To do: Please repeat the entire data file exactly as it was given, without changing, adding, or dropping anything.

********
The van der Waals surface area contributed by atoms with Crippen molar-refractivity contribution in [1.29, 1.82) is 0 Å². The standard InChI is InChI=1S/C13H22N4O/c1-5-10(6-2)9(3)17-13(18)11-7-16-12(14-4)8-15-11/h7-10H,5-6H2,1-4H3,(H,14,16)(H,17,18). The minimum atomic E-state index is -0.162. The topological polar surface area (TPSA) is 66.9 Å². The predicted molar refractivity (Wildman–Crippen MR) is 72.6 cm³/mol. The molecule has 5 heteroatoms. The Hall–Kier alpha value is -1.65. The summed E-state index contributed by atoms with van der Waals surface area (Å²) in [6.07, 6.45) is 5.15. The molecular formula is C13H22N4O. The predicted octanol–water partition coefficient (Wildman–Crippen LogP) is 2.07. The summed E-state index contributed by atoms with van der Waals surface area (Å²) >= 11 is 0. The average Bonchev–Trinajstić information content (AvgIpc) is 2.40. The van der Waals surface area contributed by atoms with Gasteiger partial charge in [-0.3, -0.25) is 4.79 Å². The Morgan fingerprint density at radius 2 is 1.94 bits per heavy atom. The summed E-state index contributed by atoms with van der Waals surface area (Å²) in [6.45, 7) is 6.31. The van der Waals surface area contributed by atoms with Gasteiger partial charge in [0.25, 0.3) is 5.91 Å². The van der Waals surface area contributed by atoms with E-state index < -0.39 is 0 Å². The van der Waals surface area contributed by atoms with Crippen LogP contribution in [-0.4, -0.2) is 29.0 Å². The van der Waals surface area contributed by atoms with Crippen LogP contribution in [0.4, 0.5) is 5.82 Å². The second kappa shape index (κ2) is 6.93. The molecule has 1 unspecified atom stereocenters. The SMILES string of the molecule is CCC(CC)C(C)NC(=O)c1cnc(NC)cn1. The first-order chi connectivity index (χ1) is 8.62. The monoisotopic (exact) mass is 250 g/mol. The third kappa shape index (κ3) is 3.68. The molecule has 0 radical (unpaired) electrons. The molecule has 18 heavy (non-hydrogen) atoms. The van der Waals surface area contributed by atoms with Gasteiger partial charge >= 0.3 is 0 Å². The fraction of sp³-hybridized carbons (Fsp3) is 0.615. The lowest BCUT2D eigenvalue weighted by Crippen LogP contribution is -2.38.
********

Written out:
The van der Waals surface area contributed by atoms with Crippen molar-refractivity contribution in [1.29, 1.82) is 0 Å². The standard InChI is InChI=1S/C13H22N4O/c1-5-10(6-2)9(3)17-13(18)11-7-16-12(14-4)8-15-11/h7-10H,5-6H2,1-4H3,(H,14,16)(H,17,18). The minimum atomic E-state index is -0.162. The topological polar surface area (TPSA) is 66.9 Å². The predicted molar refractivity (Wildman–Crippen MR) is 72.6 cm³/mol. The molecule has 5 heteroatoms. The Hall–Kier alpha value is -1.65. The summed E-state index contributed by atoms with van der Waals surface area (Å²) in [6.07, 6.45) is 5.15. The molecular formula is C13H22N4O. The predicted octanol–water partition coefficient (Wildman–Crippen LogP) is 2.07. The summed E-state index contributed by atoms with van der Waals surface area (Å²) >= 11 is 0. The average Bonchev–Trinajstić information content (AvgIpc) is 2.40. The van der Waals surface area contributed by atoms with Gasteiger partial charge in [-0.3, -0.25) is 4.79 Å². The Morgan fingerprint density at radius 2 is 1.94 bits per heavy atom. The summed E-state index contributed by atoms with van der Waals surface area (Å²) in [6.45, 7) is 6.31. The van der Waals surface area contributed by atoms with Gasteiger partial charge in [0.25, 0.3) is 5.91 Å². The van der Waals surface area contributed by atoms with E-state index < -0.39 is 0 Å². The van der Waals surface area contributed by atoms with Crippen LogP contribution in [-0.4, -0.2) is 29.0 Å². The van der Waals surface area contributed by atoms with Crippen LogP contribution in [0.4, 0.5) is 5.82 Å². The second kappa shape index (κ2) is 6.93. The molecule has 1 unspecified atom stereocenters. The SMILES string of the molecule is CCC(CC)C(C)NC(=O)c1cnc(NC)cn1. The first-order chi connectivity index (χ1) is 8.62. The monoisotopic (exact) mass is 250 g/mol. The third kappa shape index (κ3) is 3.68. The molecule has 0 radical (unpaired) electrons. The molecule has 18 heavy (non-hydrogen) atoms. The van der Waals surface area contributed by atoms with Gasteiger partial charge >= 0.3 is 0 Å². The fraction of sp³-hybridized carbons (Fsp3) is 0.615. The lowest BCUT2D eigenvalue weighted by Crippen LogP contribution is -2.38.